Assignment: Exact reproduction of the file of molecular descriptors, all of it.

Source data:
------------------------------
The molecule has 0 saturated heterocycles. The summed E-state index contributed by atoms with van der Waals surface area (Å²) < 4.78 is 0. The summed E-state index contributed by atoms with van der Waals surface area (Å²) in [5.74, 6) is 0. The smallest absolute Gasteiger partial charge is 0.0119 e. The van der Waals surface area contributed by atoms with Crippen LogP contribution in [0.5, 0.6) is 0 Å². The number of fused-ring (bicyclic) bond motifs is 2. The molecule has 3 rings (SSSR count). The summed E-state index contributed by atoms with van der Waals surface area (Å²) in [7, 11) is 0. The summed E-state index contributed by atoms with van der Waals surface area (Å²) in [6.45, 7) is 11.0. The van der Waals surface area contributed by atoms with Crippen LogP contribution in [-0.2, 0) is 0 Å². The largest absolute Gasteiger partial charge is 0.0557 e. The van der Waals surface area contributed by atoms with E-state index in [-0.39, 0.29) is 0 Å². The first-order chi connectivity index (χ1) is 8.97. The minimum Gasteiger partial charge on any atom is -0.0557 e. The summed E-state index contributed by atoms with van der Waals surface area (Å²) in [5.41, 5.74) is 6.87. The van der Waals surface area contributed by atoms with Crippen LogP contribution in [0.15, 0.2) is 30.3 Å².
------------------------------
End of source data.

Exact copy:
The molecule has 0 saturated heterocycles. The summed E-state index contributed by atoms with van der Waals surface area (Å²) < 4.78 is 0. The summed E-state index contributed by atoms with van der Waals surface area (Å²) in [5.74, 6) is 0. The smallest absolute Gasteiger partial charge is 0.0119 e. The van der Waals surface area contributed by atoms with Crippen LogP contribution in [0.5, 0.6) is 0 Å². The number of fused-ring (bicyclic) bond motifs is 2. The molecule has 3 rings (SSSR count). The summed E-state index contributed by atoms with van der Waals surface area (Å²) in [7, 11) is 0. The summed E-state index contributed by atoms with van der Waals surface area (Å²) in [6.45, 7) is 11.0. The van der Waals surface area contributed by atoms with Crippen LogP contribution in [-0.2, 0) is 0 Å². The largest absolute Gasteiger partial charge is 0.0557 e. The van der Waals surface area contributed by atoms with E-state index in [-0.39, 0.29) is 0 Å². The first-order chi connectivity index (χ1) is 8.97. The minimum Gasteiger partial charge on any atom is -0.0557 e. The summed E-state index contributed by atoms with van der Waals surface area (Å²) in [5.41, 5.74) is 6.87. The van der Waals surface area contributed by atoms with Crippen LogP contribution in [0.15, 0.2) is 30.3 Å².